I Live, No Longer I

(Author) (Preface by)
& 2 more

Product Details

$23.00  $21.39
Wipf & Stock Publishers
Publish Date
6.1 X 9.1 X 0.8 inches | 0.57 pounds

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About the Author

Laura R. Hogan holds a Master of Arts in theology from St. John's Seminary in Camarillo, California. She is a Lay Carmelite, an attorney, and a poet. She lives in Southern California with her family and a hawk.


Laura Hogan unpacks Saint Paul's rich theology of transformation in Christ through the lens of his cross. Theologically sophisticated, it is also highly personal, drawing on her ability to see God working in the ordinary, the everyday, and especially the painful. But even in those more difficult moments we all experience, she finds joy in God's mysterious presence. A deeply Christian book.
--Thomas P. Rausch, SJ, Loyola Marymount University

Hogan has written an eloquent yet intimate book--a call to become 'ordinary mystics' by embracing the challenging yet life-giving spirituality of the apostle Paul. Her description of Paul's paradoxical pattern of becoming like Christ is illustrated with real-life examples as well as insightful metaphors. The result is a moving invitation to a joyful life lived in God and for others--even in the midst of the many trials we all will face.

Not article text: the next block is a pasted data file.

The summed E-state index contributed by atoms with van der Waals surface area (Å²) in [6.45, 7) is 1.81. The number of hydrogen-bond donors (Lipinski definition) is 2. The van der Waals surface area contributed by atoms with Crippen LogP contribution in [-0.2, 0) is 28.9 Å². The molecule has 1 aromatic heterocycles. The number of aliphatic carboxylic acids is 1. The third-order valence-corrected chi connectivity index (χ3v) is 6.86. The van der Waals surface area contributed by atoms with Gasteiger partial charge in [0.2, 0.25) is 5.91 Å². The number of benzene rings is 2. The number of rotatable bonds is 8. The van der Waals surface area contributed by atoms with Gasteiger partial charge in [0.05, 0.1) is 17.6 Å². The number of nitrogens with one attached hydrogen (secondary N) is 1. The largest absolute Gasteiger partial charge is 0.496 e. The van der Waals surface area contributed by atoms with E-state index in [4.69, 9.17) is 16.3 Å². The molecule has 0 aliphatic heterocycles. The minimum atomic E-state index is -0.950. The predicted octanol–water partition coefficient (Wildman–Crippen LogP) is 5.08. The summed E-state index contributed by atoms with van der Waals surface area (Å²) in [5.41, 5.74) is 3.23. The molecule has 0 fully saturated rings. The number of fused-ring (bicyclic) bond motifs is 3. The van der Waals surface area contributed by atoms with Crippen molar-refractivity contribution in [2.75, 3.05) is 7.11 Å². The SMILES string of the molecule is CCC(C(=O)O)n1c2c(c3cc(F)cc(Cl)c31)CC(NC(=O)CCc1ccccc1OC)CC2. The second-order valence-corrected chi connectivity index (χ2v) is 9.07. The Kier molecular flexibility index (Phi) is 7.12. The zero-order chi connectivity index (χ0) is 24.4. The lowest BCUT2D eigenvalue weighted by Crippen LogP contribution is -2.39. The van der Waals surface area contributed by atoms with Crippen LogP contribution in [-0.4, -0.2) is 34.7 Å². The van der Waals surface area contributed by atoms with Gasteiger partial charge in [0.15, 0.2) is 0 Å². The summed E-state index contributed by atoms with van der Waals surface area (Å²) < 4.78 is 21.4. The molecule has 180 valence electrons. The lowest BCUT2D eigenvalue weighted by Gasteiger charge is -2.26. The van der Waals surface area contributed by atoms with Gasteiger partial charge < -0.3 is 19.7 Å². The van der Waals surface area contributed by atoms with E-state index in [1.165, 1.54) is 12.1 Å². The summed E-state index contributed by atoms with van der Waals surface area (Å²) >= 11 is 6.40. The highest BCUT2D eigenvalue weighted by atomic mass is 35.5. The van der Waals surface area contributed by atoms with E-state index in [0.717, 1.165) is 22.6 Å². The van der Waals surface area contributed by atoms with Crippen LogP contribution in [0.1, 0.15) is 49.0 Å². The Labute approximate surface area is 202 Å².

--Michael J. Gorman, St. Mary's Seminary and University, Baltimore

In this inspiring text, Hogan articulates in an engaging way the life-giving, though paradoxical, insight of St. Paul--that joy can co-exist with suffering. . . . This book provides a message of hope and consolation for all of us as we confront the inevitable sufferings of human life.
--Wilkie Au, PhD, Author of The Enduring Heart: Spirituality for the Long Haul

In clear and accessible language, Hogan presents a series of meditations on passages from the writings of St. Paul. . . . Taking the lines of St. Paul's Letter to the Galatians as her motto, 'I live, no longer I, but Christ lives in me, ' she demonstrates how the passage has continuing relevance for our challenging and confused contemporary world.
--Peter Tyler, St. Mary's University, Twickenham, London